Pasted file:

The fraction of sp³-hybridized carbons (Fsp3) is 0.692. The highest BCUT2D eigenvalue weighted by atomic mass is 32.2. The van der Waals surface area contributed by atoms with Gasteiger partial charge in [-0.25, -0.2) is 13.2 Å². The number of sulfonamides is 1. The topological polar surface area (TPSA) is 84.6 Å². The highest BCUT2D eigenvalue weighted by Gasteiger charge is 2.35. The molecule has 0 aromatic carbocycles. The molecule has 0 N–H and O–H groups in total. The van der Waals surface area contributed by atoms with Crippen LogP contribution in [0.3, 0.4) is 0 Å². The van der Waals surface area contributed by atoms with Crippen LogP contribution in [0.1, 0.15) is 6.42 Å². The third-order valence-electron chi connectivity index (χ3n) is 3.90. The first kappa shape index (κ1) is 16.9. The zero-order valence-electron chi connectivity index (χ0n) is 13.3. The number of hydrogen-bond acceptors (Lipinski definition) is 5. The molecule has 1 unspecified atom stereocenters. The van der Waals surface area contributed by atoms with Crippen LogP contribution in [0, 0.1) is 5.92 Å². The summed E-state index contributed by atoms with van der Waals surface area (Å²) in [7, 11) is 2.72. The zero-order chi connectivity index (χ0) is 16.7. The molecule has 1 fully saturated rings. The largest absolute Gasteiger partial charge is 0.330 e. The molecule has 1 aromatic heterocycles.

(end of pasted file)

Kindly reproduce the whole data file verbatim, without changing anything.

The fraction of sp³-hybridized carbons (Fsp3) is 0.692. The highest BCUT2D eigenvalue weighted by atomic mass is 32.2. The van der Waals surface area contributed by atoms with Gasteiger partial charge in [-0.25, -0.2) is 13.2 Å². The number of sulfonamides is 1. The topological polar surface area (TPSA) is 84.6 Å². The highest BCUT2D eigenvalue weighted by Gasteiger charge is 2.35. The molecule has 0 aromatic carbocycles. The molecule has 0 N–H and O–H groups in total. The van der Waals surface area contributed by atoms with Crippen LogP contribution in [0.3, 0.4) is 0 Å². The van der Waals surface area contributed by atoms with Crippen LogP contribution in [0.1, 0.15) is 6.42 Å². The third-order valence-electron chi connectivity index (χ3n) is 3.90. The first kappa shape index (κ1) is 16.9. The zero-order valence-electron chi connectivity index (χ0n) is 13.3. The number of hydrogen-bond acceptors (Lipinski definition) is 5. The molecule has 1 unspecified atom stereocenters. The van der Waals surface area contributed by atoms with Crippen LogP contribution in [0, 0.1) is 5.92 Å². The summed E-state index contributed by atoms with van der Waals surface area (Å²) in [7, 11) is 2.72. The zero-order chi connectivity index (χ0) is 16.7. The molecule has 1 fully saturated rings. The largest absolute Gasteiger partial charge is 0.330 e. The molecule has 1 aromatic heterocycles.